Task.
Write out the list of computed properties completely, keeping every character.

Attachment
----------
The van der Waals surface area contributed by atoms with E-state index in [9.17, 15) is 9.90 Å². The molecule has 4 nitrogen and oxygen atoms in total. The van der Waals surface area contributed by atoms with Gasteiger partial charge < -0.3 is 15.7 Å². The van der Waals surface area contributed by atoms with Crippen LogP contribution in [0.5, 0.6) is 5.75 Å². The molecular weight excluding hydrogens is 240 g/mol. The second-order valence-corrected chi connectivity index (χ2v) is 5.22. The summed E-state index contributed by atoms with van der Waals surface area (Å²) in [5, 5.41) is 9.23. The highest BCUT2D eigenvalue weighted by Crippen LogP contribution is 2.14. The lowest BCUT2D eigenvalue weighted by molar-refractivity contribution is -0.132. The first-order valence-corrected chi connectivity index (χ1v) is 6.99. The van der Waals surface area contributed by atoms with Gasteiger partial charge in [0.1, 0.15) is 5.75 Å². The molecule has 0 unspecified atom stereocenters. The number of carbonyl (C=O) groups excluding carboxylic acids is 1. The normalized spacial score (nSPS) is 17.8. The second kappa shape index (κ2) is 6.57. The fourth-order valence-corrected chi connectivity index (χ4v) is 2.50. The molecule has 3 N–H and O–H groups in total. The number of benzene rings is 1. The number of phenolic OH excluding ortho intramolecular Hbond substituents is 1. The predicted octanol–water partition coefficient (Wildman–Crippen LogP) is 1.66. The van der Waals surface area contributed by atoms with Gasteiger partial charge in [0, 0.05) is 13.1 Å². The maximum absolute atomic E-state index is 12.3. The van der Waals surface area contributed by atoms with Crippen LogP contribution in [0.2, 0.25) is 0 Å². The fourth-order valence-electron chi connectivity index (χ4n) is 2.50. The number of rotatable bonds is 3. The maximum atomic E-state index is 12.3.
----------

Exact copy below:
The van der Waals surface area contributed by atoms with E-state index in [9.17, 15) is 9.90 Å². The molecule has 4 nitrogen and oxygen atoms in total. The van der Waals surface area contributed by atoms with Gasteiger partial charge < -0.3 is 15.7 Å². The van der Waals surface area contributed by atoms with Crippen LogP contribution in [0.5, 0.6) is 5.75 Å². The molecular weight excluding hydrogens is 240 g/mol. The second-order valence-corrected chi connectivity index (χ2v) is 5.22. The summed E-state index contributed by atoms with van der Waals surface area (Å²) in [5, 5.41) is 9.23. The highest BCUT2D eigenvalue weighted by Crippen LogP contribution is 2.14. The lowest BCUT2D eigenvalue weighted by molar-refractivity contribution is -0.132. The first-order valence-corrected chi connectivity index (χ1v) is 6.99. The van der Waals surface area contributed by atoms with Gasteiger partial charge in [0.1, 0.15) is 5.75 Å². The molecule has 0 unspecified atom stereocenters. The number of carbonyl (C=O) groups excluding carboxylic acids is 1. The normalized spacial score (nSPS) is 17.8. The second kappa shape index (κ2) is 6.57. The fourth-order valence-corrected chi connectivity index (χ4v) is 2.50. The molecule has 3 N–H and O–H groups in total. The number of benzene rings is 1. The number of phenolic OH excluding ortho intramolecular Hbond substituents is 1. The predicted octanol–water partition coefficient (Wildman–Crippen LogP) is 1.66. The van der Waals surface area contributed by atoms with Gasteiger partial charge in [0, 0.05) is 13.1 Å². The maximum absolute atomic E-state index is 12.3. The van der Waals surface area contributed by atoms with Crippen LogP contribution in [0.2, 0.25) is 0 Å². The fourth-order valence-electron chi connectivity index (χ4n) is 2.50. The number of rotatable bonds is 3. The maximum atomic E-state index is 12.3.